Asian American poetry books

It’s Asian American Pacific Islander Native Hawaiian heritage month, and to celebrate I’ve been reading poetry — mostly by Americans of East Asian and South Asian descent (I had to narrow things down a bit, so left off West Asia and all the Pacific Islands). I’ve also been dipping into some Asian poetry. Here are some comments on two books I’ve been looking into:

They Rise Like a Wave: An Anthology of Asian American Poets

ed. Christine Kitano and Alycia Pirmohamed (Blue Oak Press, 2022) — I’m really enjoying this collection. No, I haven’t liked all the poems. But I have felt that even the ones I didn’t care for were worth reading. And there are some real gems in this book, like Mai Nguyen Do’s poem “Ca Dao,” which begins:

The rice field is the oldest concert hall.
I’ve sung for four thousand years
here: in my mother, my grandmother,
the mother goddess, God. I’m already dead
when I’m singing….

Do gives the feel of folk poetry, as you’d expect from the title (“ca dao” is a term for Vietnamese folk poetry). Yet the poem itself is very contemporary. The combination makes for a haunting and memorable poem.

I also liked Mary-Kim Arnold’s poem “Forgotten War” very much. At first, it might sound a little didactic in places, but the total effect is not at all didactic. Arnold takes us from scenes of the Korean War to a scene in a U.S. bar, and a few other places along the way. In the powerful last stanza, she says:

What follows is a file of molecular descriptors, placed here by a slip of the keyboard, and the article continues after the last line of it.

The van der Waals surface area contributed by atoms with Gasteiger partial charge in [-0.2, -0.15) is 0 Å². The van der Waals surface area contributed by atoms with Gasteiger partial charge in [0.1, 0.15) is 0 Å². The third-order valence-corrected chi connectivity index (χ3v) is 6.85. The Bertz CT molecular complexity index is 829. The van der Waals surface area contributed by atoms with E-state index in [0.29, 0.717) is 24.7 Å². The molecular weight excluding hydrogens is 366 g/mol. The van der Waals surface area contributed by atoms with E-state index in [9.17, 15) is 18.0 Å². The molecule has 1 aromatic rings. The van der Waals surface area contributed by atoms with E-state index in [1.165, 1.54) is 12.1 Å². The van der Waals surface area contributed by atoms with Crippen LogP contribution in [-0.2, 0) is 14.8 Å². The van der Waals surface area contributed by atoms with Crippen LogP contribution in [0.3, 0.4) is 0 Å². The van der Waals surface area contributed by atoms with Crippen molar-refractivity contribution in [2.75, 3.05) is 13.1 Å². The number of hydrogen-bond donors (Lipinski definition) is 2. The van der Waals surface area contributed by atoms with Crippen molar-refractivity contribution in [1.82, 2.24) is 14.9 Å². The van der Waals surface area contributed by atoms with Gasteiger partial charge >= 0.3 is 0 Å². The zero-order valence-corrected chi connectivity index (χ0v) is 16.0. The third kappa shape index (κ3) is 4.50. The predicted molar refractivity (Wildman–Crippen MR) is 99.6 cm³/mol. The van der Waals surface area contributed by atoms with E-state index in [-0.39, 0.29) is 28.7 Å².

You can stay up all night counting corpses and still not know who you are.
You can open your mouth to speak but still not know your own name.

Overall, it’s a high quality collection with a wide range of contemporary poets, from a wide range of Asian backgrounds — West Asia, South Asia, East Asia, Pacific Islands. Highly recommended.

Your Emergency Contact Has Experienced an Emergency

Chen Chen (BOA Editions, 2022) — I liked Chen Chen’s first book of poems, and had high hopes for this new book. There some good poetry here, but the collection doesn’t have the energy and humor which marked the first book. And lines like this one made me lose interest: “I mean, is ‘shit,’ is ‘scat’ more or less literary than ‘poop’?” — that kind of line in the midst of a love poem just sounds academic and self-indulgent. Yet as I say, there’s some good poetry here. For example, I like the first stanza of “The School of Australia”:

Your emergency contact has called
to quit. Your back-up plan has backed
away. Your boyfriend has joined a boy band
named All Your Former Boyfriends….

The rest of the poem doesn’t live up to the promise of that first stanza. But it’s worth reading through this book to find little gems like that. And there’s no doubt that Chen Chen is a poetic talent worth watching. Worth reading.

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